The Economic Explanation for Trump’s Nomination Win

Much to the consternation of my friends and family, i have been a Trump “supporter” since August last year. Not so much a supporter as someone who was willing to defend his policies and often his behaviour. I defended his behaviour due to my intense dislike for career politicians. I defended his policies as I believed that globalisation has had a significant impact on the makeup of the United States economy and that Trump’s signature policies had the potential to gain support from those negatively impacted. Those who have been surprised by the rise of Trump, which is almost everyone in media and politics, have not been able to acknowledge the extent of and impact of the economic shifts which have taken place since the 1980’s.

Last August a GQ article by Drew Magary on a Trump rally in Oskaloosa Iowa highlighted to me the extent to which the resentment towards the current economic paradigm had grown . It showed how Trump was taking advantage of real economic concerns. Oskaloosa is a place i have never heard of but is emblematic of huge swathes of America that has been left behind economically and where the people are angry. Magary observes that “pretty much everyone at the Trump picnic believed that America sucks.” This level of disaffection is hardly surprising given the extent of the economic shifts since the 1980’s. Well-being is a relative concept and the economic policies of the recent decades has seen the middle class stagnate and income inequality skyrocket.

Around the same time as the GQ article, Scott Adams (the creator of Dilbert) began to blog about Donald Trump, predicting that he would win the general election. This was a point when no one was taking Trump seriously. It was a time when Ben Carson was “leading” in the polls. So while most of the media were taking a crazy person like Ben Carson seriously and writing off Trump as entertainment, Adams began chronicling the method to his apparent madness. Adams is trained hypnotist and was able to understand the levels at which Trump’s skills of persuasion were operating. Adams describes Trump as the “best persuader he has ever seen” and has been showing the world that Trump has the potential to win the election.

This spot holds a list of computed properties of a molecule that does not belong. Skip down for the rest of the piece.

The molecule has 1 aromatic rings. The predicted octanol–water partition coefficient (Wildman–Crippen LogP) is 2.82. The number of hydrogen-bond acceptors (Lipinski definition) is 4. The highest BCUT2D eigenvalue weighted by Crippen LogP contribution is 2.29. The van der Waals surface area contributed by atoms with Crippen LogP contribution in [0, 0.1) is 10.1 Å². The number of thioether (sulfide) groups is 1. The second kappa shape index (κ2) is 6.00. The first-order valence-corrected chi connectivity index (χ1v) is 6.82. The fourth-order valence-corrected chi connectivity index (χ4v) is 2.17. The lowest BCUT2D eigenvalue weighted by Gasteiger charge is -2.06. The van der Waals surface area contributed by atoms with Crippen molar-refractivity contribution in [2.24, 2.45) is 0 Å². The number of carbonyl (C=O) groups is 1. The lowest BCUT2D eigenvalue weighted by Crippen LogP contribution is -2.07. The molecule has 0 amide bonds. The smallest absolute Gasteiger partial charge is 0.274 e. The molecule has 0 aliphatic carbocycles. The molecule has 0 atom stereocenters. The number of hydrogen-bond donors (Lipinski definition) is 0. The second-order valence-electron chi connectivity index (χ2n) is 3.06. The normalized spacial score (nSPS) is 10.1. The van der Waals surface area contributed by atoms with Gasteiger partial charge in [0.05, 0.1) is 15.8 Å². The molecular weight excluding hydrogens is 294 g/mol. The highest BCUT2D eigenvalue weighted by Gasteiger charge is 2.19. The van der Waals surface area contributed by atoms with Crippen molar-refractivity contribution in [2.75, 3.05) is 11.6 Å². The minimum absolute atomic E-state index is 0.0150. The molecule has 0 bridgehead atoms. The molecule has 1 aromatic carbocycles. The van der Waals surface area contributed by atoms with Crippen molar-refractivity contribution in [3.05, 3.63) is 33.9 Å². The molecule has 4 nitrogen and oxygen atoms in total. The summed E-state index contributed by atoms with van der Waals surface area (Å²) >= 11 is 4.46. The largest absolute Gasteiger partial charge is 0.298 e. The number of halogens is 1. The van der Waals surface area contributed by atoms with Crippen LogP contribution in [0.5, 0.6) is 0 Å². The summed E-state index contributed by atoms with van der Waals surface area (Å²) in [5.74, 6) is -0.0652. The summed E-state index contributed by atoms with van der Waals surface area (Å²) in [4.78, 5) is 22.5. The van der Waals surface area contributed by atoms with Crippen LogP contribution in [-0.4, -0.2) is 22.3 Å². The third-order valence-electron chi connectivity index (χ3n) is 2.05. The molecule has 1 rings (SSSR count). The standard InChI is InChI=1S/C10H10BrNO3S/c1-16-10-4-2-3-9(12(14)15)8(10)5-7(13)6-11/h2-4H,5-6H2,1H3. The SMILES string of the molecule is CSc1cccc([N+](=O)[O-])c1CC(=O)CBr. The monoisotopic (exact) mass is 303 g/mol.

The Impact of Globalisation

In the U.S. there have been winners and losers of the move towards global free trade and the U.S. policy of uncontrolled inward immigration of low skilled workers. The mainstream economic view has been that immigration and free trade are an unalloyed good. Trade and immigration have helped grow total size of the U.S. economy, but the distribution of those gains has been highly inequitable. The US economy has grown 300% in the last 25 years while median household income is virtually unchanged. Corporate profits as a share of the economy have moved up to record highs while the share to salaries and wages has been moving lower. I believe that trade and immigration have been the driver of rising income inequality within the U.S. and the stagnation of the middle class.Household Income Growth